The Bray Vineyards Albarino was grafted over to established rootstock and we have 220 vines that are now 3 years old. Selective pruning kept the 2016 crop small and in balance with what the young vines could support. We processed only enough grapes to produce 12 cases of wine for our first Albarino vintage. The inaugural release is scheduled for March at the “Behind the Cellar Door” celebration. This is a light, medium bodied wine with only 13% alcohol. The nose is predominately floral with hints of green apple, while on the pallet the refreshing acidity combines with overtones of honeysuckle and pear. This easy drinking Albarino will be a perfect summer time choice for hot lazy afternoons.

Remember, if you have a question that is looking for an answer, then E-mail it to newsletter@brayvineyards.com

Website: Brayvineyards.com is the place to go for additional information on the winery, upcoming events, and past issues of this newsletter. It is also the online store for our current inventory of direct shipment wines, the available library wines, Bray logo clothing, and other winery paraphernalia. If you can’t visit us in beautiful Amador County, then perusing the website is the next best thing.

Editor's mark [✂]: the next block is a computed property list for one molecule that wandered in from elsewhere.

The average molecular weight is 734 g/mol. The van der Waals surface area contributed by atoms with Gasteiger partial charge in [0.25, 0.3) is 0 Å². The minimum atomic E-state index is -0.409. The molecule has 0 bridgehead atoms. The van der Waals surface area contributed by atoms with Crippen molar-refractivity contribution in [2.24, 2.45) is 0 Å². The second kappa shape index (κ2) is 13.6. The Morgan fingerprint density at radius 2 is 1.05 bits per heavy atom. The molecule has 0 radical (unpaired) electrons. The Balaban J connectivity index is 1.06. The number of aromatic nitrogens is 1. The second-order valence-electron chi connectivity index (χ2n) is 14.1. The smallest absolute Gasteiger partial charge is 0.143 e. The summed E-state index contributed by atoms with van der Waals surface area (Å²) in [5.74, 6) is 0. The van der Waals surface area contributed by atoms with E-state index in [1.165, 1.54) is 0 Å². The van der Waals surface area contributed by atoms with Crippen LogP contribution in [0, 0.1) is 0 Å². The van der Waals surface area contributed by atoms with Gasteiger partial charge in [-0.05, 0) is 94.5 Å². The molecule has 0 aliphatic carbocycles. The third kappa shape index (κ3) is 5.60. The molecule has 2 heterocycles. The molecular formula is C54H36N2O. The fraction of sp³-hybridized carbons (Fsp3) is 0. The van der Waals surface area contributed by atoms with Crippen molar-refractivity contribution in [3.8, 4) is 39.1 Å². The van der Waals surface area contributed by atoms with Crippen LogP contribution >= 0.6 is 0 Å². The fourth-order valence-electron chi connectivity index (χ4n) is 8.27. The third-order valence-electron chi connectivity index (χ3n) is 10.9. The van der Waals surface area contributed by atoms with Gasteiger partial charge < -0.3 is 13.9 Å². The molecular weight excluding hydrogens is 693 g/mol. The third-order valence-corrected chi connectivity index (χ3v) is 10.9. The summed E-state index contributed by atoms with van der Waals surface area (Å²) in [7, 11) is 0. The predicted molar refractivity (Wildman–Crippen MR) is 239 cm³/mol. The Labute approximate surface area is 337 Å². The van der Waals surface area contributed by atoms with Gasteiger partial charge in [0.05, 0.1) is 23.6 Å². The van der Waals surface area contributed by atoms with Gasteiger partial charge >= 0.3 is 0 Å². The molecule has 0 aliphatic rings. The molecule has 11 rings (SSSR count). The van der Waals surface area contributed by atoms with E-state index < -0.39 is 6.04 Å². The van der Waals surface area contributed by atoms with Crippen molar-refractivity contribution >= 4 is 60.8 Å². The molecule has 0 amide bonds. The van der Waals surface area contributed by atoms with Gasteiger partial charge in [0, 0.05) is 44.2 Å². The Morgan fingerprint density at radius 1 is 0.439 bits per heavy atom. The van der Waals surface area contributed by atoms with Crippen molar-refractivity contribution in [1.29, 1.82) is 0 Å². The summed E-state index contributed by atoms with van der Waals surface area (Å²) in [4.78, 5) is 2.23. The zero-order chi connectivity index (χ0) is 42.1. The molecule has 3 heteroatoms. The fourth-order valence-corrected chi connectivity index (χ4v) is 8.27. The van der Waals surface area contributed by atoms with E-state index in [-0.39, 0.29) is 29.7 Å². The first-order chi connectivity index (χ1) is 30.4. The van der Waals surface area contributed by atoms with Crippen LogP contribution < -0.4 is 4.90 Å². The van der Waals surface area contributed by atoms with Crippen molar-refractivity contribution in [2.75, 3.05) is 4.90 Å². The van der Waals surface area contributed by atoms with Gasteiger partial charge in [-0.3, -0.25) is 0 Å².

Time Posted: Feb 21, 2017 at 12:12 PM Permalink to Newsletter: Spring 2017 Permalink
Dick Minnis
December 16, 2016 | Dick Minnis

Newsletter: Winter 2016

The 2016 Grape Harvest: Instead of a separate section for the Vineyard and another for the Winery, we decided it might be interesting to recap the entire growing season from bud break to crush. To appreciate the intricacies of the 2016 Grape Harvest, it is important to understand the areas core terroir as it pertains to climate. The all-inclusive French term “Terroir” is defined as the complete set of local conditions in which a particular wine is produced. These particulars include more than just climate; they also delve into the soils, vineyard orientation, and microclimates of not just individual vineyards but sections within those vineyards. Such an analysis is beyond the scope of this newsletter. However; we can review the past year’s weather and reflect on how it affected the 2016 harvest. Climate is what you expect; weather is what you get. 

To ripen properly, Vitis Vinefera vines require a minimum of 200 sunny 8 hour days, 104 days with the temperature above 50o F, and at least 23 inches of rainfall for dry farmed grapes. These parameters are easily achieved in the various vineyards of Amador County, which in general has a Mediterranean climate. The varieties that thrive in such a climate will produce quality grapes, and if fermented with care, quality wines. This is why you’ll see lots of southern Rhone, Italian, and Iberian Peninsula grapes grown in our area. There are microclimates due to orientation or elevation where continental varietals from Bordeaux or Burgundy can thrive, but these vineyards are generally exceptions to the rule.